Sunday, January 5, 2014

Originally posted on (b)human which has since lost it's legs.

It was a summer day like any other. I walked down to the school to pick up the boys just as I did every school day. Just after I walked through the school gates my head exploded with pain. I made my way slowly to a bench to sit and wait for the boys to come out from their classes. While I waited I realised this was no ordinary headache. Walking was increasingly difficult and I was extremely nauseous. I called a friend and asked her to come and pick us up from the school and drop us home as I didn’t think I would be able to walk back home again.



Three days later the pain had not subsided and the nausea had increased. I couldn’t keep water down. I made an appointment to see my GP on Monday morning and headed down to the local medical centre with my husband. After asking a lot of questions and looking me over; the doctor at the medical centre gave me a CT scan request, a shot of pethidine and a shot of maxalon. He told me to get the scan done if the headache didn’t go away with in two hours. After thirty minutes of mild relief the headache was back with vengeance as was the nausea.

My youngest brother (a nurse) took me to get the scan on the Friday afternoon. I went in had the scan done and then we waited for the films and report so I could take them with me to see my GP on Monday. After a while I was called into the back room by one of the radiologists, my brother came with me. The radiologist pointed to a mass on the scan and said “I don’t want to frighten you but do you see that? It needs to come out or you are going to die.” I thanked him for his honesty, collected my scans and report and my brother took me home.

That weekend we broke the news to our children, at that stage our boys were 6 and 9 years old, the girls were 13years old. It isn’t an easy subject to discuss ever let alone with your children. By the end of the weekend my husband and I had arranged my will, my funeral plan, put an advanced health directive in place and organised a power of attorney should things go terribly wrong. I’d have to say this was probably one of the most challenging weekends of my life.

Monday morning arrived, the children went to school, my husband and I went off, scans in hand to see my GP. She read the report and then faxed it through to a neurosurgeon while we were there. She gave me a prescription for some pain medication and told me to go home and rest. She said that the neurosurgeons secretary would phone and make and appointment for me to see him. So much relieved we headed home.

When we arrived at home I checked the message bank on the phone to discover three messages from the neurosurgeons secretary asking to call back, the last said to head straight to the hospital that a booking had already been made for me and when I arrived at reception they would know where to send me. Terror struck! We phoned around to organise picking the children up from school and looking after them til my husband could get back from the hospital. My husband called in to work and told them what was happening and that he wasn’t sure when he’d be able to come back in. We packed not knowing what was needed and headed for the hospital.

Until that point things had been academic. It was all pictures and words and very clinical and unreal. Suddenly this was ME and MY BRAIN and MY LIFE. The big panic occurring in the medical fraternity was that this had not shown up on my scans in 1999 or 2000. The sudden violent onset of symptoms and appearance of my “brain lump” had caused great concern.

After some initial confusion I was settled into a room and informed by a nurse that they were not sure if I would be going into surgery immediately or if it would be the following morning. Again panic gripped me. I hadn’t even laid eyes on this neurosurgeon yet! Then they took me down for and MRI to confirm diagnosis. We then discovered I was claustrophobic and had to have an anaesthetist come down and sedate me for the hour and a half they spent with me in the “tube”. After all of that, they decided they couldn’t find it anymore. The neurosurgeon came and told me some time later that he could not see it on the MRI and that they had even compared skull bumps and dents to make sure that the CT was in fact mine. I was then passed on to a neurologist to treat me for an “extreme migraine event”. I spent two weeks in hospital trialling medications until we found something that would even try to help with the pain I was in.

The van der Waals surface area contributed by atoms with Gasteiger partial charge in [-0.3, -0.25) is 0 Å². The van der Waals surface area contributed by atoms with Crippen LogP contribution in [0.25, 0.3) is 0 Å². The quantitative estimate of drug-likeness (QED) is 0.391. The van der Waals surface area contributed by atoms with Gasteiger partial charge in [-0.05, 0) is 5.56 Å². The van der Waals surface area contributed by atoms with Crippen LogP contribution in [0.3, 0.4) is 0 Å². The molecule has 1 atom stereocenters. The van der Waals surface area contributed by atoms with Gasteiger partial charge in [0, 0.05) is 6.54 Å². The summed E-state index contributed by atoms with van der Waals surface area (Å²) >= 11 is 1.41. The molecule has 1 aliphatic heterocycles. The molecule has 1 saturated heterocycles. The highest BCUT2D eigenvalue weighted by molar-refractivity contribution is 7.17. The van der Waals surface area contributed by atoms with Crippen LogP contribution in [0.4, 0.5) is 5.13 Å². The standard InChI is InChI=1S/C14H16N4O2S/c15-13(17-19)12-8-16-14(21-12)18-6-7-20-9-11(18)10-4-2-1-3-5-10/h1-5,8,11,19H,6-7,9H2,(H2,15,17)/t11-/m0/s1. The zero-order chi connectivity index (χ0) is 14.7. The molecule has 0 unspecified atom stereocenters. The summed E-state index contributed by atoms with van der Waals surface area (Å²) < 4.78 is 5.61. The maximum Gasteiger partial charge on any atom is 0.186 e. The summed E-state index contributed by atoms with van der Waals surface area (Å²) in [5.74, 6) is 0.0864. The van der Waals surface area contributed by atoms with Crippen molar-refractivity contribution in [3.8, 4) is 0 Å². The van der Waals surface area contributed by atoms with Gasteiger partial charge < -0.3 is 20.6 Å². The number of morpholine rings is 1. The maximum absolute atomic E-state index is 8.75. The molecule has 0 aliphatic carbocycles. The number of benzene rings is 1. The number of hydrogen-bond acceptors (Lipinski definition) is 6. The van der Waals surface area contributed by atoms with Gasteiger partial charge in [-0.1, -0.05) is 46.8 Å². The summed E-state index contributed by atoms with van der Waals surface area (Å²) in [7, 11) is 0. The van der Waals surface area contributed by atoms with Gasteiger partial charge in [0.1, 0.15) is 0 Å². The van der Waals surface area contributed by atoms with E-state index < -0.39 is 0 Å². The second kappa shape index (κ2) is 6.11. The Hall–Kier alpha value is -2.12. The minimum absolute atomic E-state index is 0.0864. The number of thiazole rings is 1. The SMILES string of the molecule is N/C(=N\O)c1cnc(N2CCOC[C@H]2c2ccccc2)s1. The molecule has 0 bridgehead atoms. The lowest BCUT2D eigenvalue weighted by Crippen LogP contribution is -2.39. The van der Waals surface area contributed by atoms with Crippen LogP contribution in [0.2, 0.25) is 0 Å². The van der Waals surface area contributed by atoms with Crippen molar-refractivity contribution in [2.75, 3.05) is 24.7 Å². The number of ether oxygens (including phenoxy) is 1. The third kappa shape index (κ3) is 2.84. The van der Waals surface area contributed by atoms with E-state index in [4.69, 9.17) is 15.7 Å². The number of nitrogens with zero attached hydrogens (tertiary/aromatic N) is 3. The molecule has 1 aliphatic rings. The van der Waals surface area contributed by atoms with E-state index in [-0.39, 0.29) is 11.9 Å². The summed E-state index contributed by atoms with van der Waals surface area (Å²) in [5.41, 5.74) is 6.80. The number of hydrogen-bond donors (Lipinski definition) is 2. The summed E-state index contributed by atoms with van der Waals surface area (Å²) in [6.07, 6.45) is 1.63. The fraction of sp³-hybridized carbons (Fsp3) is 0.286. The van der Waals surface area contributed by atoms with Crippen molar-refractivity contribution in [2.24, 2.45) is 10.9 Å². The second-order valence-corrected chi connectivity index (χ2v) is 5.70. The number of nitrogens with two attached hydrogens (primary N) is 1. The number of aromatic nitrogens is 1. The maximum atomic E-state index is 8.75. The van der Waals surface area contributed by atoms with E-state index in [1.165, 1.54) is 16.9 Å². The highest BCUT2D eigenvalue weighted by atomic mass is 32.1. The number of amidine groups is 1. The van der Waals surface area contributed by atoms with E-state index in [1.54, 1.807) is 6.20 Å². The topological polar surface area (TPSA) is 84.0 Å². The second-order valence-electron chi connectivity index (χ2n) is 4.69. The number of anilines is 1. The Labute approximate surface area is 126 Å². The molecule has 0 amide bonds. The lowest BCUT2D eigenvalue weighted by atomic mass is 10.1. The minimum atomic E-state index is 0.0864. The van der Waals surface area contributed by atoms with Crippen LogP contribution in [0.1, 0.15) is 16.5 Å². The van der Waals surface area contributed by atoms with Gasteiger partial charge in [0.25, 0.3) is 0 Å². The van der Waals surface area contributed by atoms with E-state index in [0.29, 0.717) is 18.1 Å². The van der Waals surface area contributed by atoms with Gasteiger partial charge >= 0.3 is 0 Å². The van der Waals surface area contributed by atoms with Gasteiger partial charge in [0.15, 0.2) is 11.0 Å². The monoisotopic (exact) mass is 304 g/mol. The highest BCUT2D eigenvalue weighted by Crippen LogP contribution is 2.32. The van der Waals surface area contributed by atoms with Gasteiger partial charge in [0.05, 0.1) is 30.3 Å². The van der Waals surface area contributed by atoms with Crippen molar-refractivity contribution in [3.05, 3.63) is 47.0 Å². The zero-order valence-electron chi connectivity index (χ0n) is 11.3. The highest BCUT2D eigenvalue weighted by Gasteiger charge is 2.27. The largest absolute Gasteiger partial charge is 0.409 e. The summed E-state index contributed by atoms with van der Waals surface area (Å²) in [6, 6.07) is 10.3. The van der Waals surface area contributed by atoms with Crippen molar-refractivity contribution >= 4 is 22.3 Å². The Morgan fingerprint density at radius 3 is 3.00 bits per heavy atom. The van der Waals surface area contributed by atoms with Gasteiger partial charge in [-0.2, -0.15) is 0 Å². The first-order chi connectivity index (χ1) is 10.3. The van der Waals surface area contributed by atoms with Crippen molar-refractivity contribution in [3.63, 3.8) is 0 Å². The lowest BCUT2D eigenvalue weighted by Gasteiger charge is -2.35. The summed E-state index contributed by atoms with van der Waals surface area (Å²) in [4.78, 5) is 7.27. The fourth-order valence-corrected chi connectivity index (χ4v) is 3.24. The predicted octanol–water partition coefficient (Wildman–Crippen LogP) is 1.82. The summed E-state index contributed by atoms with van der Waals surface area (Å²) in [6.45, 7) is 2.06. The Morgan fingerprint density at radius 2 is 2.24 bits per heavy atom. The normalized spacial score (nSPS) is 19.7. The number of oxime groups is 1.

When I left the hospital I was on injectable medication which was costing in excess of $300 a shot (two shots per script) was not covered by the health service and consequently I was using it far less often than I needed to. So began the “migraine” theory. I continued to do the community work I was doing and sing and write music.

We were playing at a festival some many months later when I had another odd episode. I had been in pretty severe pain after playing our set so I had given myself an injection and gone to sleep in our tent. The next day I was still in excruciating pain so I went to see a friend of ours who was on site and happens to be a professor of oncology. He gave me another shot and sent me to sleep in off in the bedroom of the house. When I woke up I could not remember how to open the door. It was a regular door knob, nothing complicated or fancy but I could not figure it out at all. I was trapped in there til he came in to check on me and found me in a right state!

He made an appointment for me to see him at the hospital the following week. He took me off the injectable medication and moved me on to some opiate pain medication. Over the next few months I had to reteach myself how to do things and how to get into a routine. I had post it notes all over the house reminding me to do things like brush me hair, wash my face, have a shower, and eat. This was as a result of the episode I had not from the opiates. My GP continued to prescribe the opiates and time progressed as did my pain so did the quantity of pain killers.

After nine months of opiate prescription for pain management, I was sent to the pain clinic. It is a fantastic program for people with chronic pain. However, it’s not really terrible effective when the underlying cause of the pain is not accepted. They did get me off the opiates and for that I am eternally thankful. I did not enjoy a single minute of the opiate period, I was allergic to the medication I was on and was prescribed a bunch of other things to counteract the side effects. When I left the hospital (Pain clinic) after two weeks my medication had been completely changed and reassessed. I had been referred to another neurologist at the hospital and had seen a handful of different specialist at the hospital.